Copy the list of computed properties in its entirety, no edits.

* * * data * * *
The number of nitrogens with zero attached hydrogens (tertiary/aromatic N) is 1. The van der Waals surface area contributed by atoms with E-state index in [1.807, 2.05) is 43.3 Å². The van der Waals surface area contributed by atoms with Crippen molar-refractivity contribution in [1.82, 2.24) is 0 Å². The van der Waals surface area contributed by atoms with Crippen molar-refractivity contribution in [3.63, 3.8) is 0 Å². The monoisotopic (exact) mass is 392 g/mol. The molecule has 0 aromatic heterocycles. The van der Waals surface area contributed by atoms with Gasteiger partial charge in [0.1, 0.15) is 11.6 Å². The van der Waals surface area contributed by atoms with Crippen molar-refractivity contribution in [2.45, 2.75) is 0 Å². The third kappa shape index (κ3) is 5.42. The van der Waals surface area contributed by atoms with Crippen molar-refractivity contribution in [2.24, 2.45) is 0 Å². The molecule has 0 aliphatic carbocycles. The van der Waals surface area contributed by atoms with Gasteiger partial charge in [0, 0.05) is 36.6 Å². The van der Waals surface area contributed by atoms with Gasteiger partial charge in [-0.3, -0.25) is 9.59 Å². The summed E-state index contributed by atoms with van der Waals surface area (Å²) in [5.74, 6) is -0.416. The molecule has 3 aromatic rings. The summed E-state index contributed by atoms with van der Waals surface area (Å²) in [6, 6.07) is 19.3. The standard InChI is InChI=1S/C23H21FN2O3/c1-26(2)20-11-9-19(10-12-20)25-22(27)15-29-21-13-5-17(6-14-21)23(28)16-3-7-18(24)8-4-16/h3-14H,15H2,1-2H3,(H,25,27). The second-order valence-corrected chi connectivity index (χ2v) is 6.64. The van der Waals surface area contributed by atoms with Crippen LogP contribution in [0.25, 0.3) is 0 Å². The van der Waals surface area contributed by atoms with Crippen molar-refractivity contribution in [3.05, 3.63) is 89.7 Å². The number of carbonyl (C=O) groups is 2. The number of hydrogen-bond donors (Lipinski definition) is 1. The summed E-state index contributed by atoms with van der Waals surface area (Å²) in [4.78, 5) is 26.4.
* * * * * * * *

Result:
The number of nitrogens with zero attached hydrogens (tertiary/aromatic N) is 1. The van der Waals surface area contributed by atoms with E-state index in [1.807, 2.05) is 43.3 Å². The van der Waals surface area contributed by atoms with Crippen molar-refractivity contribution in [1.82, 2.24) is 0 Å². The van der Waals surface area contributed by atoms with Crippen molar-refractivity contribution in [3.63, 3.8) is 0 Å². The monoisotopic (exact) mass is 392 g/mol. The molecule has 0 aromatic heterocycles. The van der Waals surface area contributed by atoms with Gasteiger partial charge in [0.1, 0.15) is 11.6 Å². The van der Waals surface area contributed by atoms with Crippen molar-refractivity contribution in [2.45, 2.75) is 0 Å². The third kappa shape index (κ3) is 5.42. The van der Waals surface area contributed by atoms with Crippen molar-refractivity contribution in [2.24, 2.45) is 0 Å². The molecule has 0 aliphatic carbocycles. The van der Waals surface area contributed by atoms with Gasteiger partial charge in [0, 0.05) is 36.6 Å². The van der Waals surface area contributed by atoms with Gasteiger partial charge in [-0.3, -0.25) is 9.59 Å². The summed E-state index contributed by atoms with van der Waals surface area (Å²) in [5.74, 6) is -0.416. The molecule has 3 aromatic rings. The summed E-state index contributed by atoms with van der Waals surface area (Å²) in [6, 6.07) is 19.3. The standard InChI is InChI=1S/C23H21FN2O3/c1-26(2)20-11-9-19(10-12-20)25-22(27)15-29-21-13-5-17(6-14-21)23(28)16-3-7-18(24)8-4-16/h3-14H,15H2,1-2H3,(H,25,27). The second-order valence-corrected chi connectivity index (χ2v) is 6.64. The van der Waals surface area contributed by atoms with Crippen LogP contribution in [0.25, 0.3) is 0 Å². The van der Waals surface area contributed by atoms with Crippen molar-refractivity contribution in [3.05, 3.63) is 89.7 Å². The number of carbonyl (C=O) groups is 2. The number of hydrogen-bond donors (Lipinski definition) is 1. The summed E-state index contributed by atoms with van der Waals surface area (Å²) in [4.78, 5) is 26.4.